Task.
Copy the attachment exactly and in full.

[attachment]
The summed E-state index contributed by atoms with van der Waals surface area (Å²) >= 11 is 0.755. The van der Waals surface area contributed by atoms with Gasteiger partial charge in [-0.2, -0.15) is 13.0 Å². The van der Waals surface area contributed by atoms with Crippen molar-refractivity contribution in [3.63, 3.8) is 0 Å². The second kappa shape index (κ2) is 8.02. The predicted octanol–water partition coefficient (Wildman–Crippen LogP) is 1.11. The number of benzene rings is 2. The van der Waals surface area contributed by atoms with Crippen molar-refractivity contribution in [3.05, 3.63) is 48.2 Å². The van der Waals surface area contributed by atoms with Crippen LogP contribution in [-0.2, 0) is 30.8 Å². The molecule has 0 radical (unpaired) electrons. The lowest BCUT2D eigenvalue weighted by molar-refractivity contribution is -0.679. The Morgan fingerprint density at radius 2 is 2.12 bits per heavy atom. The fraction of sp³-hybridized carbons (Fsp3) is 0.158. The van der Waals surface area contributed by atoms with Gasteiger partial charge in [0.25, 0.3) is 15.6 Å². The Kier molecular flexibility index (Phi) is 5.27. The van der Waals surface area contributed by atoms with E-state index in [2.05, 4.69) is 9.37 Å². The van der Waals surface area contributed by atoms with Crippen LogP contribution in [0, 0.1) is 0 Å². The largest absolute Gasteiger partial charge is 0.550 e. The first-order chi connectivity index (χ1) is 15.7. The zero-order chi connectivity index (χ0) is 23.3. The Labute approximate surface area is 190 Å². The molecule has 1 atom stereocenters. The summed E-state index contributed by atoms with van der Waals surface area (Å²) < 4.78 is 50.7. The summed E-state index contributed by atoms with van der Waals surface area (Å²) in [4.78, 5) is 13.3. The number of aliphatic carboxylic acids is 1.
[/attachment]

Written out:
The summed E-state index contributed by atoms with van der Waals surface area (Å²) >= 11 is 0.755. The van der Waals surface area contributed by atoms with Gasteiger partial charge in [-0.2, -0.15) is 13.0 Å². The van der Waals surface area contributed by atoms with Crippen molar-refractivity contribution in [3.63, 3.8) is 0 Å². The second kappa shape index (κ2) is 8.02. The predicted octanol–water partition coefficient (Wildman–Crippen LogP) is 1.11. The number of benzene rings is 2. The van der Waals surface area contributed by atoms with Crippen molar-refractivity contribution in [3.05, 3.63) is 48.2 Å². The van der Waals surface area contributed by atoms with Crippen LogP contribution in [-0.2, 0) is 30.8 Å². The molecule has 0 radical (unpaired) electrons. The lowest BCUT2D eigenvalue weighted by molar-refractivity contribution is -0.679. The Morgan fingerprint density at radius 2 is 2.12 bits per heavy atom. The fraction of sp³-hybridized carbons (Fsp3) is 0.158. The van der Waals surface area contributed by atoms with Gasteiger partial charge in [0.25, 0.3) is 15.6 Å². The Kier molecular flexibility index (Phi) is 5.27. The van der Waals surface area contributed by atoms with E-state index in [2.05, 4.69) is 9.37 Å². The van der Waals surface area contributed by atoms with Crippen LogP contribution in [0, 0.1) is 0 Å². The largest absolute Gasteiger partial charge is 0.550 e. The first-order chi connectivity index (χ1) is 15.7. The zero-order chi connectivity index (χ0) is 23.3. The Labute approximate surface area is 190 Å². The molecule has 1 atom stereocenters. The summed E-state index contributed by atoms with van der Waals surface area (Å²) < 4.78 is 50.7. The summed E-state index contributed by atoms with van der Waals surface area (Å²) in [4.78, 5) is 13.3. The number of aliphatic carboxylic acids is 1.